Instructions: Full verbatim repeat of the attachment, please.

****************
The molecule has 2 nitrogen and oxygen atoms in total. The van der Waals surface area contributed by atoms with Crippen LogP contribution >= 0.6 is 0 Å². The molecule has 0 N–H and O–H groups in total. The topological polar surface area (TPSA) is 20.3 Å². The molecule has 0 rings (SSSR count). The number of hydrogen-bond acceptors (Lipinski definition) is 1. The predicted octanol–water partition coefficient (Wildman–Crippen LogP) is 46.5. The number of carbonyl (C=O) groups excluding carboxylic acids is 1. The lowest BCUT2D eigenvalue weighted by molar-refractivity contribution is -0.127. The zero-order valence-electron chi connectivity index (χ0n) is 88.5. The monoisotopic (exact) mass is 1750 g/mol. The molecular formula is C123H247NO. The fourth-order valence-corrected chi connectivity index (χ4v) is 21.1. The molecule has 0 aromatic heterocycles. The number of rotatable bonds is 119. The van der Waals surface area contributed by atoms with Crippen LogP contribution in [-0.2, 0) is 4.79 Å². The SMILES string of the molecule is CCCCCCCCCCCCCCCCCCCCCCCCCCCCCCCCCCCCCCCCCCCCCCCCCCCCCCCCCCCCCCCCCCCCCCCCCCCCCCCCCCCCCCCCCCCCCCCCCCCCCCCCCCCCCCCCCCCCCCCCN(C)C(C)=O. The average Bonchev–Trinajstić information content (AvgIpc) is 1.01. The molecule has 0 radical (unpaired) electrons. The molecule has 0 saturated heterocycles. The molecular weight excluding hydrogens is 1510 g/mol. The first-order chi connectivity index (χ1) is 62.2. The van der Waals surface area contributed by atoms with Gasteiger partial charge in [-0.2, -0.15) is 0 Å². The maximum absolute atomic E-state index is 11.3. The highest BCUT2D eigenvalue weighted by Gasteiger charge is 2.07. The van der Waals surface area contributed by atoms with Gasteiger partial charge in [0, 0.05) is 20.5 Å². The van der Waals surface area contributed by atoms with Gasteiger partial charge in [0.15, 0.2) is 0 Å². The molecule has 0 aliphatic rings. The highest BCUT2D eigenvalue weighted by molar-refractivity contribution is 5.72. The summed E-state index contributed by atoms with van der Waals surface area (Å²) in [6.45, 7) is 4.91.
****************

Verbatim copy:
The molecule has 2 nitrogen and oxygen atoms in total. The van der Waals surface area contributed by atoms with Crippen LogP contribution >= 0.6 is 0 Å². The molecule has 0 N–H and O–H groups in total. The topological polar surface area (TPSA) is 20.3 Å². The molecule has 0 rings (SSSR count). The number of hydrogen-bond acceptors (Lipinski definition) is 1. The predicted octanol–water partition coefficient (Wildman–Crippen LogP) is 46.5. The number of carbonyl (C=O) groups excluding carboxylic acids is 1. The lowest BCUT2D eigenvalue weighted by molar-refractivity contribution is -0.127. The zero-order valence-electron chi connectivity index (χ0n) is 88.5. The monoisotopic (exact) mass is 1750 g/mol. The molecular formula is C123H247NO. The fourth-order valence-corrected chi connectivity index (χ4v) is 21.1. The molecule has 0 aromatic heterocycles. The number of rotatable bonds is 119. The van der Waals surface area contributed by atoms with Crippen LogP contribution in [-0.2, 0) is 4.79 Å². The SMILES string of the molecule is CCCCCCCCCCCCCCCCCCCCCCCCCCCCCCCCCCCCCCCCCCCCCCCCCCCCCCCCCCCCCCCCCCCCCCCCCCCCCCCCCCCCCCCCCCCCCCCCCCCCCCCCCCCCCCCCCCCCCCCCN(C)C(C)=O. The average Bonchev–Trinajstić information content (AvgIpc) is 1.01. The molecule has 0 radical (unpaired) electrons. The molecule has 0 saturated heterocycles. The molecular weight excluding hydrogens is 1510 g/mol. The first-order chi connectivity index (χ1) is 62.2. The van der Waals surface area contributed by atoms with Gasteiger partial charge in [-0.2, -0.15) is 0 Å². The maximum absolute atomic E-state index is 11.3. The highest BCUT2D eigenvalue weighted by Gasteiger charge is 2.07. The van der Waals surface area contributed by atoms with Gasteiger partial charge in [0, 0.05) is 20.5 Å². The van der Waals surface area contributed by atoms with Gasteiger partial charge in [0.15, 0.2) is 0 Å². The molecule has 0 aliphatic rings. The highest BCUT2D eigenvalue weighted by molar-refractivity contribution is 5.72. The summed E-state index contributed by atoms with van der Waals surface area (Å²) in [6.45, 7) is 4.91.